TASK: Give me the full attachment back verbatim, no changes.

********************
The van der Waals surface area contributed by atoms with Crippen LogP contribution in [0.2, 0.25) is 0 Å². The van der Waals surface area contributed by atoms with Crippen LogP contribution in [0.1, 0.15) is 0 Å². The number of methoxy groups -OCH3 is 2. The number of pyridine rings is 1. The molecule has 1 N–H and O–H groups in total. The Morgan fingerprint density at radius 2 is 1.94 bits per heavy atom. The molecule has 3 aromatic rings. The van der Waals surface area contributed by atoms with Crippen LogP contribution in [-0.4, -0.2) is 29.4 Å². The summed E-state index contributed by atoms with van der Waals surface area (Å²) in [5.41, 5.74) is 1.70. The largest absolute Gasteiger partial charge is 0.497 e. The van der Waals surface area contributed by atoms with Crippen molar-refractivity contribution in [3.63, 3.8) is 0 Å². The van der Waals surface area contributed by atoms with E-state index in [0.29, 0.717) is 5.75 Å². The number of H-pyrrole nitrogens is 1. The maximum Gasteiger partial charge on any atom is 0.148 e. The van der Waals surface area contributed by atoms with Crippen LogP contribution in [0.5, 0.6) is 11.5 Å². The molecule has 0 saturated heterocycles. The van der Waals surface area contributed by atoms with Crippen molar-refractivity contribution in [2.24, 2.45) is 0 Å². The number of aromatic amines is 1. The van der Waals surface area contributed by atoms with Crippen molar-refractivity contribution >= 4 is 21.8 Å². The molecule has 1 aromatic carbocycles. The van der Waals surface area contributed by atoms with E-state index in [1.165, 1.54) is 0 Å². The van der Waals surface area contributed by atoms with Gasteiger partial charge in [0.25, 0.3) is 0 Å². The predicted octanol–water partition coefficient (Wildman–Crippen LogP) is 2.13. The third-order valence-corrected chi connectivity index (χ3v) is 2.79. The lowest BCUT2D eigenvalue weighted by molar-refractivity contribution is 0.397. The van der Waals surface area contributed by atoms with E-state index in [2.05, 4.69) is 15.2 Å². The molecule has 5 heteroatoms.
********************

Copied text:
The van der Waals surface area contributed by atoms with Crippen LogP contribution in [0.2, 0.25) is 0 Å². The van der Waals surface area contributed by atoms with Crippen LogP contribution in [0.1, 0.15) is 0 Å². The number of methoxy groups -OCH3 is 2. The number of pyridine rings is 1. The molecule has 1 N–H and O–H groups in total. The Morgan fingerprint density at radius 2 is 1.94 bits per heavy atom. The molecule has 3 aromatic rings. The van der Waals surface area contributed by atoms with Crippen LogP contribution in [-0.4, -0.2) is 29.4 Å². The summed E-state index contributed by atoms with van der Waals surface area (Å²) in [5.41, 5.74) is 1.70. The largest absolute Gasteiger partial charge is 0.497 e. The van der Waals surface area contributed by atoms with Crippen molar-refractivity contribution in [3.63, 3.8) is 0 Å². The van der Waals surface area contributed by atoms with E-state index in [0.29, 0.717) is 5.75 Å². The number of H-pyrrole nitrogens is 1. The maximum Gasteiger partial charge on any atom is 0.148 e. The van der Waals surface area contributed by atoms with Crippen LogP contribution in [0.5, 0.6) is 11.5 Å². The molecule has 0 saturated heterocycles. The van der Waals surface area contributed by atoms with Crippen molar-refractivity contribution in [2.24, 2.45) is 0 Å². The number of aromatic amines is 1. The van der Waals surface area contributed by atoms with Crippen molar-refractivity contribution >= 4 is 21.8 Å². The molecule has 1 aromatic carbocycles. The van der Waals surface area contributed by atoms with E-state index in [1.165, 1.54) is 0 Å². The van der Waals surface area contributed by atoms with Gasteiger partial charge in [0.25, 0.3) is 0 Å². The predicted octanol–water partition coefficient (Wildman–Crippen LogP) is 2.13. The third-order valence-corrected chi connectivity index (χ3v) is 2.79. The lowest BCUT2D eigenvalue weighted by molar-refractivity contribution is 0.397. The van der Waals surface area contributed by atoms with E-state index in [2.05, 4.69) is 15.2 Å². The molecule has 5 heteroatoms.